Abdullah Abdullah, head of the High Council for National Reconciliation, on Tuesday criticized the Taliban for their distance from the negotiating table, saying that their absence has stalled the talks for over three weeks.
Abdullah, who addressed a gathering introducing a media commission at the council, said the Taliban’s absence from the negotiation table has affected the hopes for peace in the country.
The second round of the peace negotiations between the negotiating teams of the Islamic Republic of Afghanistan and the Taliban resumed on January 6, and three meetings at the working group level were held to discuss the agenda of the talks. However, no meeting has been held between both sides for the last 23 days.
Countries involved in the peace should encourage the Taliban to return to the table of negotiations, Abdullah said.
The Taliban has been recently busy on regional trips. Their delegations have visited Iran, Russia and Turkmenistan over the last few days, seeking the regional countries’ support for the implementation of the February 2020 agreement in Doha, a document that is being reviewed by the Biden administration, as US officials put it.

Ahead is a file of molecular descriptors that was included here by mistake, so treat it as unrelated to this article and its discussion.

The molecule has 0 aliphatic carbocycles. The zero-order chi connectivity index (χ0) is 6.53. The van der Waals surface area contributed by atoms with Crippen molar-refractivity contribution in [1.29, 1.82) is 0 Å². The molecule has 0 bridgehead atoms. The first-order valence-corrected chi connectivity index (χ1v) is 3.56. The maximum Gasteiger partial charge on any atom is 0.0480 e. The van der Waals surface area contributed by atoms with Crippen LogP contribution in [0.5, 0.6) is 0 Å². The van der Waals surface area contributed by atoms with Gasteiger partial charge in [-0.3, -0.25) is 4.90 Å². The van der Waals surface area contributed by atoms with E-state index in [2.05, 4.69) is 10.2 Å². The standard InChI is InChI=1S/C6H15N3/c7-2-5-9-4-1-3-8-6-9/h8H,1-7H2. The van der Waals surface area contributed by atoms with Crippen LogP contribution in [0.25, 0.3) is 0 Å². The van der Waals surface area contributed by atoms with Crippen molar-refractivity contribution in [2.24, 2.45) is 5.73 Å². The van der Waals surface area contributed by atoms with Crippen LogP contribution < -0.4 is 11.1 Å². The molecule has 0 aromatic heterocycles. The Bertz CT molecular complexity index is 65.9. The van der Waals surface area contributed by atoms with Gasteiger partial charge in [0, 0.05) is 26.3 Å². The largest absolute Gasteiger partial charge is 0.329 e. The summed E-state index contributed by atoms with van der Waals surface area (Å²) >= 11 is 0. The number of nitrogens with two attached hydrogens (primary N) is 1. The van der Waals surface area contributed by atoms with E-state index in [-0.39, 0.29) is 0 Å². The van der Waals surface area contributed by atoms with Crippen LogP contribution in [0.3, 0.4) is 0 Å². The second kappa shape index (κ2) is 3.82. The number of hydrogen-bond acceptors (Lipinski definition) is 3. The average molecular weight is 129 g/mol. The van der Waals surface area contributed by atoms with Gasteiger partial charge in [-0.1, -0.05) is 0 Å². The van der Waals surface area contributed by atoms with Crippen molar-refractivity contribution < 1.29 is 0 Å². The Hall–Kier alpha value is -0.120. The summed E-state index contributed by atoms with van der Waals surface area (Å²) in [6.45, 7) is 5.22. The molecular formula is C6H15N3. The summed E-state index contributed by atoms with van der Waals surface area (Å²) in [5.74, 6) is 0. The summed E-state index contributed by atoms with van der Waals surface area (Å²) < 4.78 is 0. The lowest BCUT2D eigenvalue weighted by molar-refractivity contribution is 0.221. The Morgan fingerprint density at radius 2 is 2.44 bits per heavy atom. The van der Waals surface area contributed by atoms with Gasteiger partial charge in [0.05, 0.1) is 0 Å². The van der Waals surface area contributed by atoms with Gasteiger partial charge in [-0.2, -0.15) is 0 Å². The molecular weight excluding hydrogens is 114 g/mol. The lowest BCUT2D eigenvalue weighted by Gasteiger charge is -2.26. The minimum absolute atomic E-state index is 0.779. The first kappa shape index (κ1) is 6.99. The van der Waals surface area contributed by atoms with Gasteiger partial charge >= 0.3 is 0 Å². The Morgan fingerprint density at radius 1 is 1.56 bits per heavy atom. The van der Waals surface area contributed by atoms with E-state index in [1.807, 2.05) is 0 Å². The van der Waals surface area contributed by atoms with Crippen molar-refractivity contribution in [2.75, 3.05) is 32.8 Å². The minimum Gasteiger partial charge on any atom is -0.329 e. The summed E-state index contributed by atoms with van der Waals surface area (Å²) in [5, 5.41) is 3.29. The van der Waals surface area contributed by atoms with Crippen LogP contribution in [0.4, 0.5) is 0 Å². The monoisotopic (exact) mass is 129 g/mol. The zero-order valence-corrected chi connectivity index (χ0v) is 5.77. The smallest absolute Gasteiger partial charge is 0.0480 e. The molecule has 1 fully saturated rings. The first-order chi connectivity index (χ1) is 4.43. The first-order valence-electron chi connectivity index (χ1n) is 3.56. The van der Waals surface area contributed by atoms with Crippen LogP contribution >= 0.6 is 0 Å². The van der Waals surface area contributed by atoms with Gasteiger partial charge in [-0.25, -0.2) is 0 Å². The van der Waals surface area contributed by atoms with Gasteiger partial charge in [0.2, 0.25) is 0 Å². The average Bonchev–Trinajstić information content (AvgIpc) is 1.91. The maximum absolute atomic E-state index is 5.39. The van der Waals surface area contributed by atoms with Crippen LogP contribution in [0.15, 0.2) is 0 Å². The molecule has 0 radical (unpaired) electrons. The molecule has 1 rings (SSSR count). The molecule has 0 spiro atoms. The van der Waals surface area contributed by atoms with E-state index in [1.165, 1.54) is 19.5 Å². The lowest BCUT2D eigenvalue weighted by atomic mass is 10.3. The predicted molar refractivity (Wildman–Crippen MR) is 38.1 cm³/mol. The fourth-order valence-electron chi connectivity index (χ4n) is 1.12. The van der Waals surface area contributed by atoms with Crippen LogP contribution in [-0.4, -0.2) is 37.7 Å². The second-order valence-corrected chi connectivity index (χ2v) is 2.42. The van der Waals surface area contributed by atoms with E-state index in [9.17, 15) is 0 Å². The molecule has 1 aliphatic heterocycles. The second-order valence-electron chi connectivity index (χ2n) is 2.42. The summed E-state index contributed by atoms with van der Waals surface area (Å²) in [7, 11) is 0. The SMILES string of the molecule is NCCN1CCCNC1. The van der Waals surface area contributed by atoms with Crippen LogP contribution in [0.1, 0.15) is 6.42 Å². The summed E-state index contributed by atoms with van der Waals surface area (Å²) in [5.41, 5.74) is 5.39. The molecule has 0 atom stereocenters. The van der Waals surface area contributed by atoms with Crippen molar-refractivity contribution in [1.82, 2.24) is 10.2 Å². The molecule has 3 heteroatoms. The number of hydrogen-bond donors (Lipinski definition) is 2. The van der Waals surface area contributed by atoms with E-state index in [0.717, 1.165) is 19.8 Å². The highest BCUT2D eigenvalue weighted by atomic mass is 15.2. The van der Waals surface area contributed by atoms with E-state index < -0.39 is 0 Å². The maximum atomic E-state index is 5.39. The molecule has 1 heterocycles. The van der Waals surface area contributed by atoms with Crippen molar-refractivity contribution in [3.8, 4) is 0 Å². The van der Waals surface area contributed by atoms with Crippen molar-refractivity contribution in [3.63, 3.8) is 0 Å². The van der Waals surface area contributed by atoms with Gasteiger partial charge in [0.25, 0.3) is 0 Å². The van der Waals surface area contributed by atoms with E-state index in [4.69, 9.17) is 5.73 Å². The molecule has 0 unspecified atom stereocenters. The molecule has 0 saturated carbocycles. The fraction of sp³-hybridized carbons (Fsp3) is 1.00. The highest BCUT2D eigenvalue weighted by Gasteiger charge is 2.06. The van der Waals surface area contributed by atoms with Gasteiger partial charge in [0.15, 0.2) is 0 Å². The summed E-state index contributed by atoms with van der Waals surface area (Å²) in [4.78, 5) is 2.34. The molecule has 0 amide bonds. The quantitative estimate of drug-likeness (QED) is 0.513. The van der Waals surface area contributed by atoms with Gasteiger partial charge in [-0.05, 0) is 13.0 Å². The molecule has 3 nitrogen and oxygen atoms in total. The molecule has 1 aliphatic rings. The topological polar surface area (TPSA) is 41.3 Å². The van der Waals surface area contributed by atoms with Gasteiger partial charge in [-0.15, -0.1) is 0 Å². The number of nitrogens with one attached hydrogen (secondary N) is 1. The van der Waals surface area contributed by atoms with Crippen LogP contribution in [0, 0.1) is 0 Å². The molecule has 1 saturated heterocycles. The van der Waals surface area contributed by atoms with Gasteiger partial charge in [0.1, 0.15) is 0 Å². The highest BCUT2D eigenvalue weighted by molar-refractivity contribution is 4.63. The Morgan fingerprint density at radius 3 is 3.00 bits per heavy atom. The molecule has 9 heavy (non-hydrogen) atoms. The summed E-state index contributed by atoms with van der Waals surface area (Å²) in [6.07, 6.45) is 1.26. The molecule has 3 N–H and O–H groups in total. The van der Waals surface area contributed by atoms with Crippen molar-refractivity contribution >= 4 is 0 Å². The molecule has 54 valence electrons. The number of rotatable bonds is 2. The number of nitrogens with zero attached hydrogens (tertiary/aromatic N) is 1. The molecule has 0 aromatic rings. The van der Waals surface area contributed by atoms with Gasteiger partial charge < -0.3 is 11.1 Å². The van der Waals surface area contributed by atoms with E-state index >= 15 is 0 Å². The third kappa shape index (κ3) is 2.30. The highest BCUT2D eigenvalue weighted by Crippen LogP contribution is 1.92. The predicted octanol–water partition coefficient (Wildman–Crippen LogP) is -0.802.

Abdullah said every commission in the council will ensure participation from “all layers of society” in the peace process, reiterating that reconciliation efforts need to be inclusive.
Referring to recent remarks on an interim government as part of the peace process, Abdullah said a “transitional government or arrangement” is not the goal; instead, the goal is to enable the public to decide on their future through voting.
Abdullah added that no past experience has shown that an interim setup has resulted in peace in any country and that peace requires inclusivity.
He reiterated that even if there might be talks on an interim government, it should be discussed at the negotiations table.
The remarks come as the level of violence in the country has remained high and the Taliban has been under criticism for “keeping the violence” high as some senior US and Afghan officials put it.
The commander of the United States Central Command, Gen. Kenneth McKenzie, says the level of violence in Afghanistan remains too high and that the US is reviewing the Taliban actions as well as the peace agreement to find a way forward in the near future, but he stressed that there has to be a conditions-based approach when it comes to the withdrawal of American troops from Afghanistan.
Speaking in an online conversation hosted by the Middle East Institute, McKenzie said: “The Taliban continue to resort to extreme violence and targeted killings across the country and frequent attacks on the Afghan forces. While they have mostly avoided attacks on US and coalition units, the level of violence is just simply too high and so that is an action that we look at.”